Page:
Flex Track Secrets

Discussion in 'Tips & Tricks' started by Herc Driver, Mar 30, 2008.

  1. Herc Driver

    Herc Driver Active Member

    I've been struggling with laying flex track on 1 inch blue foam board for about an hour, contructing a simple dog bone design that covers almost 16 feet on my new shelf layout. (I'm only test fitting to see if I can make the layout I designed on the computer work on the foam...so nothing is being glued/nailed down yet.) It seemed like to even get the track to connect, I had to cut away the first couple of ties since the track connectors wouldn't go under the rail and join with another section. Then after getting a few feet connected, the rail connectors would widen out and come apart - usually when I was trying to get another section joined. Am I doing something really wrong with this flex track? Is there some secret to using it that I just don't know? Should I have pinned it in place to hold everything still while I joined pieces? It was really frusterating trying to get this simple dog bone up and running. I finally succeded, but it wasn't easy. So all you flex track wizards - what's the secret to using this stuff? I really don't want all the joints from using six inch snap track - I've got to make runs of almost 16 feet - so flex track is the way to go...I'm just really bad at using it effectively.
  2. Will_annand

    Will_annand Active Member

    When I am laying track on foam, I use straight pins to hold the track in place.

    To get the connectors on, I simply use a hobby knife and slide it between the rail and the ties, cutting off the tips around the rail, cut it back about 2 ties from the end.

    Then slip the connector on to make sure they slide, then take them off again, slip the conectors on the other piece and then slide it into the section already pinned down.

    Pin the new section in place and repeat.

    Hope this helps.
  3. Nomad

    Nomad Active Member

    Herc, it sounds like your having trouble laying curves?
    If so, join the tracks when there straight (making sure you have the rails that slide together) then solder them before you make the curve. You might have to cut off an extra tie to let the rail joiner slide, but you can glue them in place later. This also helps avoid kinks in the curves.
    Hope this makes sense.

  4. Herc Driver

    Herc Driver Active Member

    Thanks guys for the tips...actually I was just trying to lay straight runs that connect to curves at each end of a dog bone style layout. I have very limited space and thought I'd try to test fit the basic shape of the layout (minus turnouts) and see if the whole idea will work. But I was really having problems with the connectors and track.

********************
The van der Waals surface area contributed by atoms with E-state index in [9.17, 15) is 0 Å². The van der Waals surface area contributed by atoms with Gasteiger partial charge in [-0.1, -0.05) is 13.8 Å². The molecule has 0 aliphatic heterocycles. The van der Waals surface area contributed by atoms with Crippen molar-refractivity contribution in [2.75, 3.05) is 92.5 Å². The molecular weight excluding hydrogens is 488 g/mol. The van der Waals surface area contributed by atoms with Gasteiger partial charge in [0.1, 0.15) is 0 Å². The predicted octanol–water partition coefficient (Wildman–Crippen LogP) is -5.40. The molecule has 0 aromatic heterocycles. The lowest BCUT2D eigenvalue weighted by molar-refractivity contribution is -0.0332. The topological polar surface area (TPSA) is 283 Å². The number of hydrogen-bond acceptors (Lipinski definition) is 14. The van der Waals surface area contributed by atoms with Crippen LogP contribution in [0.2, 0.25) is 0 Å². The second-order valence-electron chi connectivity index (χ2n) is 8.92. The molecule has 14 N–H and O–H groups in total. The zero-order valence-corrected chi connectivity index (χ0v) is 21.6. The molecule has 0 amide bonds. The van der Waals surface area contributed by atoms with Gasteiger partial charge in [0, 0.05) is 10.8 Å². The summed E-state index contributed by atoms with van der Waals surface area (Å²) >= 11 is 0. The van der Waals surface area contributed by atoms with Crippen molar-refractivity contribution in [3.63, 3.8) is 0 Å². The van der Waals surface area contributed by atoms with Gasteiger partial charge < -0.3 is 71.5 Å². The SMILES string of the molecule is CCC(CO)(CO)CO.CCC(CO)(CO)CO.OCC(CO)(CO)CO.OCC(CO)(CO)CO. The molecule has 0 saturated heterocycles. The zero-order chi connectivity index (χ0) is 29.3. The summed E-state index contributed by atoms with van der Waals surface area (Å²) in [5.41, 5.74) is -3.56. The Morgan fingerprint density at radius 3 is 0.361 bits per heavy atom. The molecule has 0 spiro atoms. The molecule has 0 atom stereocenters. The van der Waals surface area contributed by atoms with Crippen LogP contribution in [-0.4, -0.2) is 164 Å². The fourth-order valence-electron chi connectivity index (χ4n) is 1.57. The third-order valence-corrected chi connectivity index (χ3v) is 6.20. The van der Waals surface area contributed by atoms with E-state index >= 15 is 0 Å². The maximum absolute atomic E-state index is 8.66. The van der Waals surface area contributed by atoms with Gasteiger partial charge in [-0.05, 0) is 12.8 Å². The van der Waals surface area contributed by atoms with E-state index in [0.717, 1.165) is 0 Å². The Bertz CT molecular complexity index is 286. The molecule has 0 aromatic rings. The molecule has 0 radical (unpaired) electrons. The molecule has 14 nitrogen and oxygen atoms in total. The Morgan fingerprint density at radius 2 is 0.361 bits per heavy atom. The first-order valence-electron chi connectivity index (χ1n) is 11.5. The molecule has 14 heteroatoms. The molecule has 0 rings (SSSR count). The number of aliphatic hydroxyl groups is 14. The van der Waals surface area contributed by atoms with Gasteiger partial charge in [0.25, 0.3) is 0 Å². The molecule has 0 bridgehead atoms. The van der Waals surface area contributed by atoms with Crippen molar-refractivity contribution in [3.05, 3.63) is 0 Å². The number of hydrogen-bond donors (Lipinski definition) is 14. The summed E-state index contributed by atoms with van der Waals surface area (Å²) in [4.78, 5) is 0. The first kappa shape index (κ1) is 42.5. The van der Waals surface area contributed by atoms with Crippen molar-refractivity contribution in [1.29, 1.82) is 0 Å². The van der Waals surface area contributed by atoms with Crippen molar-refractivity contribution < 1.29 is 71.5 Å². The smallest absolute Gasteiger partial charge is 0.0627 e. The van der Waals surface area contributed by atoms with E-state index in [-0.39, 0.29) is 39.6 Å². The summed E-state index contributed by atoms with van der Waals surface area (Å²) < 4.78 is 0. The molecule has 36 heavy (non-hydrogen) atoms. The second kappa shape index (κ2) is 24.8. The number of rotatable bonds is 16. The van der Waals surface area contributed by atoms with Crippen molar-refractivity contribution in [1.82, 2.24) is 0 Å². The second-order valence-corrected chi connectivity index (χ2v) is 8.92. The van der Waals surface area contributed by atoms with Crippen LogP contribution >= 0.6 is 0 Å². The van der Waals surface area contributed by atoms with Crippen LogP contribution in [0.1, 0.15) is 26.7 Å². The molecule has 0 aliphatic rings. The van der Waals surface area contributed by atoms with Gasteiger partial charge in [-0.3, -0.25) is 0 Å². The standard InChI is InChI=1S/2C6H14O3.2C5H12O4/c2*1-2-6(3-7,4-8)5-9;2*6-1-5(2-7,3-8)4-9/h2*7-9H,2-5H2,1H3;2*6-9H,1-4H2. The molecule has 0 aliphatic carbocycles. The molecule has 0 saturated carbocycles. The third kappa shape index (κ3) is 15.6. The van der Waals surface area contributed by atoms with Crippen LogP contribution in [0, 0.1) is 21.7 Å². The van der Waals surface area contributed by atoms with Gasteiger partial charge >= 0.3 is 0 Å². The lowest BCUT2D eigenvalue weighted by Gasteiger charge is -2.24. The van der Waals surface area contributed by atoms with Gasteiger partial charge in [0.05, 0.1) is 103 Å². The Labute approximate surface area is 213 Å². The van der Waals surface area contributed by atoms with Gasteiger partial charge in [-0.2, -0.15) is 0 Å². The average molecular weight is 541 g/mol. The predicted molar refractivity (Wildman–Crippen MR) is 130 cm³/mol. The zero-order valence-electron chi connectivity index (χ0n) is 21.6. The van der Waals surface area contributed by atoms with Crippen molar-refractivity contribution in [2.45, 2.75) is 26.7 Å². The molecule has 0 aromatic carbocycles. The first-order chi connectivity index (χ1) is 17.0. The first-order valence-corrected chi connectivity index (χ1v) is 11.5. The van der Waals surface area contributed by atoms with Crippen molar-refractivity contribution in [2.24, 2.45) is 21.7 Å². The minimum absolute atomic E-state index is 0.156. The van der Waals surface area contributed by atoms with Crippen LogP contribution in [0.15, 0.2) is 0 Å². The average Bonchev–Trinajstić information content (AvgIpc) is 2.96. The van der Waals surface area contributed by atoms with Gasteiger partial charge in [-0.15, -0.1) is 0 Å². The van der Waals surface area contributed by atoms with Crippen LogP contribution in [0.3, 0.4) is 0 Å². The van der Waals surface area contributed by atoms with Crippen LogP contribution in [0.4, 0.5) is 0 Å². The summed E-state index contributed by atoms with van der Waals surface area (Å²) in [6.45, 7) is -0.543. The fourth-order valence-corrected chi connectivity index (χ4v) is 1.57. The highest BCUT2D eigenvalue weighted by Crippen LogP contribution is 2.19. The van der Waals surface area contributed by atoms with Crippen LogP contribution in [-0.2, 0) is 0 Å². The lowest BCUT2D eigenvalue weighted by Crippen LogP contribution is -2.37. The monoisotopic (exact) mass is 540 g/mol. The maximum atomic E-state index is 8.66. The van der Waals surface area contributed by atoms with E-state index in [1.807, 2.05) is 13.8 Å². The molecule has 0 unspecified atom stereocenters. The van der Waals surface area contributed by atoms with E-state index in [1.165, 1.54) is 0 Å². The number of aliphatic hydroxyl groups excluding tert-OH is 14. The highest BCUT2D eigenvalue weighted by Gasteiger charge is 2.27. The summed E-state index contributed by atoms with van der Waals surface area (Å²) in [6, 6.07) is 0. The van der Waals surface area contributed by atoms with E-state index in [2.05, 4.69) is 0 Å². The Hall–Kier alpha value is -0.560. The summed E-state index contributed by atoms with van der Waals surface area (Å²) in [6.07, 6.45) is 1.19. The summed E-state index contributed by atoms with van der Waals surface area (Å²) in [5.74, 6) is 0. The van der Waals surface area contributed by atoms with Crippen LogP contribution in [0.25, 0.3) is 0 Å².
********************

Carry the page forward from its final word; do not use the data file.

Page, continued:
What tool is recommended to cut flex track down to size? I've got several wire cutting pliers, but it seems they crimp the rail when I've tried to cut the track...so I'm guessing there's a particular style of cutting head needed to cut the rail without changing the shape of the rail?
  5. PWRR-2207

    PWRR-2207 Rogue Islander

    Cutter discussion

    There are few options out there but this thread seemed to go for Xuron or Dremel (Rail Cutters thread).

    Having used both Dremel and Xuron to cut rails, if it is pinned down and easy to get the Dremel cutter in a safe angle/position, I use the Dremel but if it is loose (like prepping flex track for placement), I go with the Xuron. Either way I usually take a small diamond file to the ends after the cut to make sure they are smooth and even.

    I have also used a high tooth count hacksaw at times when neither tool could be safely used to cut rail ties.
  6. Nomad

    Nomad Active Member

  7. MasonJar

    MasonJar It's not rocket surgery

    If you are trying to use the Atlas flex track, then you will need to pin in down, since it stays flexible. Other brands of flex can be bend/curved, and they hold the curve. Atlas always tries to return to straight (more or less).

    You will need to cut off ties to join them, but there is a silver lining - you can't melt ties when soldering if they aren't there...! ;) :D

  8. Herc Driver

    Herc Driver Active Member

    Good point Andrew! I hope to solder everything together when I get to that point. Right now, I'm just roughing out the overall outline of the perimeter tracks. I pinned the flex track down and created the basic design, now I'm just waiting for the first of the Peco turnouts I ordered to arrive and I'll start drawing out the interior tracks to the layout. I'm hoping to get some of the longer flex track straight-aways laser straight...but that might be attempting the impossible.

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